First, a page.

U.S. Sen. Majority Leader Mitch McConnell, R-Ky.,walks from his office to the Senate floor on Capitol Hill on Thursday. Democrats and Republicans agreed on a Covid-19 relief package Sunday. Photo by Ken Cedeno/UPI | License Photo
Dec. 20 (UPI) -- The U.S. Senate reached a deal on a $900 billion relief package from the economic effects of coronavirus, possibly by Sunday, after a key difference between Democrats and Republicans was resolved regarding the role of the Federal Reserve to intervene in lending authority.
Senate Republican leader Mitch McConnell, R-Ky., announced Sunday evening that lawmakers had come to an agreement on a COVID-19 aid package and a $1.4 trillion omnibus spending bill but did not provide details.
A vote could be delayed until Monday because several senators would need to return to town, CNN reported.
On Friday, Congress had adopted a two-day short-term funding extension to prevent a government shutdown.
The relief contains direct stimulus checks between $600 and $700, according to a commitment GOP leaders made to Sen. Josh Hawley, R-Mo., on Friday. Sen. Bernie Sanders, I-Vt., negotiated with Hawley to include the stimulus checks.
The package also includes $300 per week in jobless benefits, $330 billion for small business loans, more than $80 billion for schools, and several billion dollars for vaccine distribution.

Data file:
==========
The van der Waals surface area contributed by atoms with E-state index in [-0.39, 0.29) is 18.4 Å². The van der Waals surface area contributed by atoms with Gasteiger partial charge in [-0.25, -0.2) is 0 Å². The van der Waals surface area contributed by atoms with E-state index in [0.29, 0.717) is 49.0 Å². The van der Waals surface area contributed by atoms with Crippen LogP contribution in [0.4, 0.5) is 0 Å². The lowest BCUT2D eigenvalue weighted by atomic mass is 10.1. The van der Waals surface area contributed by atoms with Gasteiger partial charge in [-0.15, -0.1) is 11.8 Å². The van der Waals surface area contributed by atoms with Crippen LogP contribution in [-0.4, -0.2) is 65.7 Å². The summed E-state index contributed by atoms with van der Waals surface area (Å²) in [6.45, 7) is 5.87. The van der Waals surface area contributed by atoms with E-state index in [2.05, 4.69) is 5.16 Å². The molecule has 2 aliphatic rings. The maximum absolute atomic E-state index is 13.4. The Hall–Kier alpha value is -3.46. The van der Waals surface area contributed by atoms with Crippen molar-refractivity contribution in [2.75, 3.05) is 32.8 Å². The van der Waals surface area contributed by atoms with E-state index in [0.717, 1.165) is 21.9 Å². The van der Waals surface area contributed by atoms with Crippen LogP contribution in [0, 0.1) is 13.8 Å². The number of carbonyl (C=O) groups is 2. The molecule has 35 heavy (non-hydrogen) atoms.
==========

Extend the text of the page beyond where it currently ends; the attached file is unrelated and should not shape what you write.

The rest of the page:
President Donald Trump weighed in Saturday night on the relief bill, posting in Twitter: "Why isn't Congress giving our people a Stimulus Bill? It wasn't their fault, it was the fault of China. GET IT DONE, and give them more money in direct payments."
McConnell, R-Ky., required consent from all 99 of his colleagues to waive procedural hurdles.
"If things continue on this path and nothing gets in the way, we'll be able to vote tomorrow," Senate Minority Leader Charles Schumer, D-NY.," said Saturday night. "This cannot go on," Sen. Chris Coons, a Delaware Democrat, said.
Sen. Bill Cassidy, a Louisiana Republican, said "I think they're going to resolve" any differences with a "more narrow focus."
"Now that Democrats have agreed to a version of Senator Toomey's important language, we can begin closing out the rest of the package to deliver much-needed relief to families, workers, and businesses," said Doug Andres, a spokesman for McConnell.
At around 9 p.m., Republicans, including Sen. Pat Toomey, R-Pa., told Schumer that they would accept language in the bill on Federal Reserve's lending, according to the GOP aides.
In the agreement, $429 billion in unspent CARES Act funding would be removed for the Federal Reserve's credit lending facilities and use as part of a new $900 billion coronavirus relief bill, The Hill reported. Four facilities would be closed.
Both sides agreed to specific language instead of an agreement in principle.